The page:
ABBA on video which Ive seen zillions of times and then George Good Benson with a decidedly odd looking crowd being forced to dance at gun point with a single static camera pointed at them. That girl at the front looks like someone's mum. What is she wearing?

    All in all a huge disappointment. The show looks flat and hurriedly put together.

    1. The menu thing at the start wasn't even a new idea - the Christmas editions had been doing that for years - but I'm glad Whole Lotta Love is back for a year before the Yellow Pearl era begins

    2. That's true but the Christmas shows were mostly disappointing (with a couple of exceptions) and this has the same over-edited, flat feel. If they show a menu at the start with clips of what's to come it takes away the live atmosphere which I thought was what they were striving for.

    3. I agree with you Bama that the show did feel over-edited and flat. The strike ended on 1st August, which would have given them about 5 days to put the show together, and maybe that shorter window of time helped to contribute to the rather clunky feel. It will be interesting to see if the next edition is more slickly edited.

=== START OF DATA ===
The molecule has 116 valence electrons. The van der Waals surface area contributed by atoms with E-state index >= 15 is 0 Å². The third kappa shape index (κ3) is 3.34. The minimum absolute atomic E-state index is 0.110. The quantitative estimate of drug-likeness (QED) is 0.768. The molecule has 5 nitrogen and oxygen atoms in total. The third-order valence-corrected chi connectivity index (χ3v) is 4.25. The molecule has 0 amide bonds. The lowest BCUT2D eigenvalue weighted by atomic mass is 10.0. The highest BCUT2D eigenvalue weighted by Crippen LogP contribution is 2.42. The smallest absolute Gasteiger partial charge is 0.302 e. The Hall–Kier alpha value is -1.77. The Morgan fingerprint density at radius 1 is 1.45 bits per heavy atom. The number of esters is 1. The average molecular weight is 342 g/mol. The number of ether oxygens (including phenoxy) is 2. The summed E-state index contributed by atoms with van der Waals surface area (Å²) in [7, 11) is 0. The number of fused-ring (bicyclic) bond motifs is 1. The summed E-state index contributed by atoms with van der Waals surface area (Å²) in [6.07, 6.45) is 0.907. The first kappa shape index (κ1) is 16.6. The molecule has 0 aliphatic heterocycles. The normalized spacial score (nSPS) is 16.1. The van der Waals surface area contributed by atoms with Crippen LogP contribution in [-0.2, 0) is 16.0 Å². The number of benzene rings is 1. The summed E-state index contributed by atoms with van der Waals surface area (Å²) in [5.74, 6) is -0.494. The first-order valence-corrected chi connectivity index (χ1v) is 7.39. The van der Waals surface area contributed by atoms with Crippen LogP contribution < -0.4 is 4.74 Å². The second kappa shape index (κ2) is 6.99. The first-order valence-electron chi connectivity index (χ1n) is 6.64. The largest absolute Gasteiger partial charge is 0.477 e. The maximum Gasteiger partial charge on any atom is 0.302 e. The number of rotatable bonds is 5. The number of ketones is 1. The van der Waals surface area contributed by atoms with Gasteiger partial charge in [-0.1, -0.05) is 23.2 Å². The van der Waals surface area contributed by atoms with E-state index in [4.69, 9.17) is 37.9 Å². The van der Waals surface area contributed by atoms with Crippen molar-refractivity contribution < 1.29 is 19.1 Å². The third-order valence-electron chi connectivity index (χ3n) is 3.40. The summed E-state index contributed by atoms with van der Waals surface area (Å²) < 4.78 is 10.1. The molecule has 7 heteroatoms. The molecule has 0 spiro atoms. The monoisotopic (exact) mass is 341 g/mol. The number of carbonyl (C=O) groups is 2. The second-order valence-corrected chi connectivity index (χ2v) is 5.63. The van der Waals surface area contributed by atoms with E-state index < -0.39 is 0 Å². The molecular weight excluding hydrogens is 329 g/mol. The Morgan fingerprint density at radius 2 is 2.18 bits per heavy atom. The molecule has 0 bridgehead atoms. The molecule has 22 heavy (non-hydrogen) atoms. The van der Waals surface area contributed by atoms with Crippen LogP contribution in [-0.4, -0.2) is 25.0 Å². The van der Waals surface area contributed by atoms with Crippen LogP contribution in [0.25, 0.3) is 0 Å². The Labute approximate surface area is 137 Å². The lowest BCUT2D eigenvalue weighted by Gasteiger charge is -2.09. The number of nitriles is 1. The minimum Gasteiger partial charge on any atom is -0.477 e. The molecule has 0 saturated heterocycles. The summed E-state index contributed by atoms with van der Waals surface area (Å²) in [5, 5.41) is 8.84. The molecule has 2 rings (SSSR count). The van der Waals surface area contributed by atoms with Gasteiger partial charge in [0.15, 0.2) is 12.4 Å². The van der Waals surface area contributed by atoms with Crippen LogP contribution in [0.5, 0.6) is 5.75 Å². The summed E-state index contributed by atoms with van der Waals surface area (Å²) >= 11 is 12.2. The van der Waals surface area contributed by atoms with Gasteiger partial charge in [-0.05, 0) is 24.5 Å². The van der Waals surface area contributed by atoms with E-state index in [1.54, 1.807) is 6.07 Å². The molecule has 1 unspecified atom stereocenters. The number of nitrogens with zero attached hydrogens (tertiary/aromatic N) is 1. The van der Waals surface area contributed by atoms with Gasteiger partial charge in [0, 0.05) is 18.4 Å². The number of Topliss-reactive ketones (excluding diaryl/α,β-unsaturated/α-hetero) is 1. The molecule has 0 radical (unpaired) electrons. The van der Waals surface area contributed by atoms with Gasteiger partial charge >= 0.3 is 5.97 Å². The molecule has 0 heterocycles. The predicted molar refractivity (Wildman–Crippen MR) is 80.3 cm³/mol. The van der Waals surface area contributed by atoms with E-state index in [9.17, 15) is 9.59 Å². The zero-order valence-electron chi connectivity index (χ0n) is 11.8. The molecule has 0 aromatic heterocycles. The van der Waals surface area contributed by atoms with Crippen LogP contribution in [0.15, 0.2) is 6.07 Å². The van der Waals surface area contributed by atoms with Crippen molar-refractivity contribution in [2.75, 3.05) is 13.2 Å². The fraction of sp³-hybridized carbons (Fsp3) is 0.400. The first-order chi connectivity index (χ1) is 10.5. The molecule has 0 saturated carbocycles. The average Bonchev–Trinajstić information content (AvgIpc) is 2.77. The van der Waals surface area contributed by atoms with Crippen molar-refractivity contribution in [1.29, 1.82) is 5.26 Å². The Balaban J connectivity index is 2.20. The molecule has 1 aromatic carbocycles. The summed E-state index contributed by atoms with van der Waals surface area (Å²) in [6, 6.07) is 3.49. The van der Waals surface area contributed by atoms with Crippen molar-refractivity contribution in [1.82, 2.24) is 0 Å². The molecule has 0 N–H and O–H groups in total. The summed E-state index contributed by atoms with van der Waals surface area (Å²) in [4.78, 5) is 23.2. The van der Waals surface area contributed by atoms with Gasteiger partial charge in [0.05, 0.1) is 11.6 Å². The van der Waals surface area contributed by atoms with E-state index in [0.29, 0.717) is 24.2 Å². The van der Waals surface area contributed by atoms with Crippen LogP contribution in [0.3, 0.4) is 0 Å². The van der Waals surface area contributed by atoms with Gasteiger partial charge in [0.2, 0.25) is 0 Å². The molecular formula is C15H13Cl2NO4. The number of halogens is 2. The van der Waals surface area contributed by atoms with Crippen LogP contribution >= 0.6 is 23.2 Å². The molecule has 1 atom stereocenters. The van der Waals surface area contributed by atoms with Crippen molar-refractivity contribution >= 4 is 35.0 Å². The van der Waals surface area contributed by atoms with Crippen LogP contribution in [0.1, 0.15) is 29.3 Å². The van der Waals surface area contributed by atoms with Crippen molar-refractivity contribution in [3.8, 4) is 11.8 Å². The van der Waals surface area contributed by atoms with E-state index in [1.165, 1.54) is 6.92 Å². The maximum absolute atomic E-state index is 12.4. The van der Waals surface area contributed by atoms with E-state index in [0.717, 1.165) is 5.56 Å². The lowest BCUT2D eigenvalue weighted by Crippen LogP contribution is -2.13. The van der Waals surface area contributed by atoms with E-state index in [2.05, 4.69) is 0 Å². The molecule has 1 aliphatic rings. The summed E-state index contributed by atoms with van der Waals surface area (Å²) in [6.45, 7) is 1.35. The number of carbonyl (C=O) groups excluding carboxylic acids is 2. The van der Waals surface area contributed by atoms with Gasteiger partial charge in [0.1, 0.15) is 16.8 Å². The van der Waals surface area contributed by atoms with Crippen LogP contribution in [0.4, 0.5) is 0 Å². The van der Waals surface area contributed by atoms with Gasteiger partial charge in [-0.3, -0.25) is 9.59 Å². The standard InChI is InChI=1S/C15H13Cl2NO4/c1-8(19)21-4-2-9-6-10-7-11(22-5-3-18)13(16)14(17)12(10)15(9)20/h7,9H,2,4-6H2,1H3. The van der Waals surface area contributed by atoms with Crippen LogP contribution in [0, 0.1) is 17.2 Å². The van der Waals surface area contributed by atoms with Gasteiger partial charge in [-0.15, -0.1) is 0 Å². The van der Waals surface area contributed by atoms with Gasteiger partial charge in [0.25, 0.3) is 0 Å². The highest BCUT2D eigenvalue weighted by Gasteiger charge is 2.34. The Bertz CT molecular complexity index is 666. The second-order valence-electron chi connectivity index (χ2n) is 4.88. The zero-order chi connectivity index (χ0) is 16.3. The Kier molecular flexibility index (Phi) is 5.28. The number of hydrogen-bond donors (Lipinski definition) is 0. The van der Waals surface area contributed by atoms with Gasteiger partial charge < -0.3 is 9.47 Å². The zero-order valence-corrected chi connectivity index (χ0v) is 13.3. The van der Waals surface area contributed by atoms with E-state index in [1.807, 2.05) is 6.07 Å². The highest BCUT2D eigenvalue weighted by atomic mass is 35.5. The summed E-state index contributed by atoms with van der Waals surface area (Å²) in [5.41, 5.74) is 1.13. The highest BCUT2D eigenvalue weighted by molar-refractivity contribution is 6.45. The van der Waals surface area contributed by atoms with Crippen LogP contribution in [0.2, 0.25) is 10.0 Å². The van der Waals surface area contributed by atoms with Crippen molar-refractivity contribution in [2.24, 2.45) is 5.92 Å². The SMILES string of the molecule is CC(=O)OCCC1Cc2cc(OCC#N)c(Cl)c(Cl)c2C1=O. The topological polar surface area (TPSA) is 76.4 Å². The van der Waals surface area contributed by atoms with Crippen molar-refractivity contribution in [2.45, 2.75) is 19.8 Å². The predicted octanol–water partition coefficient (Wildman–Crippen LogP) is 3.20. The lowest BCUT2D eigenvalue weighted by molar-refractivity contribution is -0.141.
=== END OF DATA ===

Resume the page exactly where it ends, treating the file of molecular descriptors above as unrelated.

4. bama i always thought it was a woman singing on "funkin' for jamaica" and i've just confirmed that via wiki. if i were her i wouldn't be happy about mr browne taking all the credit for her efforts, as (unless he's one of the dudes talking street-jive) his input seems limited to the intro and a tiny bit of muted trumpet at the end...

    5. You're right the singer is a woman called Tonni Smith. Tom Browne is the trumpet player.

      That's the thing about jazz funk records, they take their lead from jazz bands of old where the band leader gets top billing and often the vocalist was mentioned as an after thought. I still think she sounds a bit like Stevie Wonder.

    6. when tom browne wasn't hitting the heights with his trumpet playing, he was hitting the heights as a professional aeroplane pilot. hence the cover artwork and awful-attempt-at-punning title ("love approach") for the album this track came from...

  5. Yes, I know – I’m nearly two days early this week!

    Elton John from the days when he was on TOTP as many times presenting as he was for each of his singles. Meow!

    I didn’t like the “coming up tonight” bit, as it spoiled the suspense of waiting to see who was on – but I guess it helped if you didn’t like (m)any of the acts on the show so you could pop off and do something else.